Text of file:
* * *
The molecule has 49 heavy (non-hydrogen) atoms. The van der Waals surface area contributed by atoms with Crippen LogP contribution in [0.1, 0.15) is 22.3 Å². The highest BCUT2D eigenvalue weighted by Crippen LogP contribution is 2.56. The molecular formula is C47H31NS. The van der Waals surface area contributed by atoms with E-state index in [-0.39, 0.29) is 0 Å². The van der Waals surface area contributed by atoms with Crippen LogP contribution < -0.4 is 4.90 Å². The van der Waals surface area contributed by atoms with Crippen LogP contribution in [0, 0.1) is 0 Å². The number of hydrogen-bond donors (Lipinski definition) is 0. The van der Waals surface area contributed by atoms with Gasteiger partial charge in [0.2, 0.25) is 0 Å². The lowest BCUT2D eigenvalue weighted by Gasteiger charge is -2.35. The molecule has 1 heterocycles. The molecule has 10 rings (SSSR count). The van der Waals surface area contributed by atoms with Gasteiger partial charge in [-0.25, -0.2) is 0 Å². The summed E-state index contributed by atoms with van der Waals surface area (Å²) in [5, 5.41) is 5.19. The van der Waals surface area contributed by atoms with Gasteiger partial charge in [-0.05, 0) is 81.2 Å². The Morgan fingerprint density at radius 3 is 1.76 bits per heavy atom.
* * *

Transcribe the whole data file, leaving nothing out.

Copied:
The molecule has 49 heavy (non-hydrogen) atoms. The van der Waals surface area contributed by atoms with Crippen LogP contribution in [0.1, 0.15) is 22.3 Å². The highest BCUT2D eigenvalue weighted by Crippen LogP contribution is 2.56. The molecular formula is C47H31NS. The van der Waals surface area contributed by atoms with E-state index in [-0.39, 0.29) is 0 Å². The van der Waals surface area contributed by atoms with Crippen LogP contribution < -0.4 is 4.90 Å². The van der Waals surface area contributed by atoms with Crippen LogP contribution in [0, 0.1) is 0 Å². The number of hydrogen-bond donors (Lipinski definition) is 0. The van der Waals surface area contributed by atoms with Gasteiger partial charge in [0.2, 0.25) is 0 Å². The lowest BCUT2D eigenvalue weighted by Gasteiger charge is -2.35. The molecule has 1 heterocycles. The molecule has 10 rings (SSSR count). The van der Waals surface area contributed by atoms with Gasteiger partial charge in [-0.25, -0.2) is 0 Å². The summed E-state index contributed by atoms with van der Waals surface area (Å²) in [5, 5.41) is 5.19. The van der Waals surface area contributed by atoms with Gasteiger partial charge in [-0.05, 0) is 81.2 Å². The Morgan fingerprint density at radius 3 is 1.76 bits per heavy atom.